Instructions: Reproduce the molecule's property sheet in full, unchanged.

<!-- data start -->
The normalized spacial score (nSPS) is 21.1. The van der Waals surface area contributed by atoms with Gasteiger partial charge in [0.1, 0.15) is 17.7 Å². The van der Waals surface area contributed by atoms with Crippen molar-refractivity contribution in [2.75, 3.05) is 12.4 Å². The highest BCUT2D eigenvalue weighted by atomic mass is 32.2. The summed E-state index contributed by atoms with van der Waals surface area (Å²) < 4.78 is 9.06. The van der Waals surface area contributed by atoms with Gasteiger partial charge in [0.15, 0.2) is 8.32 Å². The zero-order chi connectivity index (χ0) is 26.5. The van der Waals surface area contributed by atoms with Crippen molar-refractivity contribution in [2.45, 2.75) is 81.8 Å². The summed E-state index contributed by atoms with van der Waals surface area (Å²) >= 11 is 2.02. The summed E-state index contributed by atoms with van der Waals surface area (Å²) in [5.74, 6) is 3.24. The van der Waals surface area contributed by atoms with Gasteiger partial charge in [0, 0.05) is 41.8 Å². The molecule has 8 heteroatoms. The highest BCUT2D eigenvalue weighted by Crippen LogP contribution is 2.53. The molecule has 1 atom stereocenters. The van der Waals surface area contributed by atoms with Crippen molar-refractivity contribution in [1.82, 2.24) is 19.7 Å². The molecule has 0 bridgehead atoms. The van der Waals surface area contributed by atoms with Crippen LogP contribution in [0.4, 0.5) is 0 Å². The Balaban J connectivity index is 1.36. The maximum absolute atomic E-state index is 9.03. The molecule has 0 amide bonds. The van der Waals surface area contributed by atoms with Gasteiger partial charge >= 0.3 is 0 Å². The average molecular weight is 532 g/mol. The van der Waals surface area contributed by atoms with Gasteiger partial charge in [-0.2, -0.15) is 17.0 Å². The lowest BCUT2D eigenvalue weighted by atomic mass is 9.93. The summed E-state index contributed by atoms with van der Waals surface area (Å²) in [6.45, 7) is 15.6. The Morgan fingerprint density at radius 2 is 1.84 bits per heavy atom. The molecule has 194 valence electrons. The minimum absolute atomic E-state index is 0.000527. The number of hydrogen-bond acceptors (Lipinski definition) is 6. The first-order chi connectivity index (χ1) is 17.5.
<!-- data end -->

The normalized spacial score (nSPS) is 21.1. The van der Waals surface area contributed by atoms with Gasteiger partial charge in [0.1, 0.15) is 17.7 Å². The van der Waals surface area contributed by atoms with Crippen molar-refractivity contribution in [2.75, 3.05) is 12.4 Å². The highest BCUT2D eigenvalue weighted by atomic mass is 32.2. The summed E-state index contributed by atoms with van der Waals surface area (Å²) < 4.78 is 9.06. The van der Waals surface area contributed by atoms with Gasteiger partial charge in [0.15, 0.2) is 8.32 Å². The zero-order chi connectivity index (χ0) is 26.5. The van der Waals surface area contributed by atoms with Crippen molar-refractivity contribution in [2.45, 2.75) is 81.8 Å². The summed E-state index contributed by atoms with van der Waals surface area (Å²) >= 11 is 2.02. The summed E-state index contributed by atoms with van der Waals surface area (Å²) in [5.74, 6) is 3.24. The van der Waals surface area contributed by atoms with Gasteiger partial charge in [0, 0.05) is 41.8 Å². The molecule has 8 heteroatoms. The highest BCUT2D eigenvalue weighted by Crippen LogP contribution is 2.53. The molecule has 1 atom stereocenters. The van der Waals surface area contributed by atoms with Crippen molar-refractivity contribution in [1.82, 2.24) is 19.7 Å². The molecule has 0 bridgehead atoms. The van der Waals surface area contributed by atoms with Crippen LogP contribution in [0.4, 0.5) is 0 Å². The Balaban J connectivity index is 1.36. The maximum absolute atomic E-state index is 9.03. The molecule has 0 amide bonds. The van der Waals surface area contributed by atoms with Gasteiger partial charge >= 0.3 is 0 Å². The average molecular weight is 532 g/mol. The van der Waals surface area contributed by atoms with Gasteiger partial charge in [-0.2, -0.15) is 17.0 Å². The lowest BCUT2D eigenvalue weighted by atomic mass is 9.93. The summed E-state index contributed by atoms with van der Waals surface area (Å²) in [6.45, 7) is 15.6. The Morgan fingerprint density at radius 2 is 1.84 bits per heavy atom. The molecule has 194 valence electrons. The minimum absolute atomic E-state index is 0.000527. The number of hydrogen-bond acceptors (Lipinski definition) is 6. The first-order chi connectivity index (χ1) is 17.5.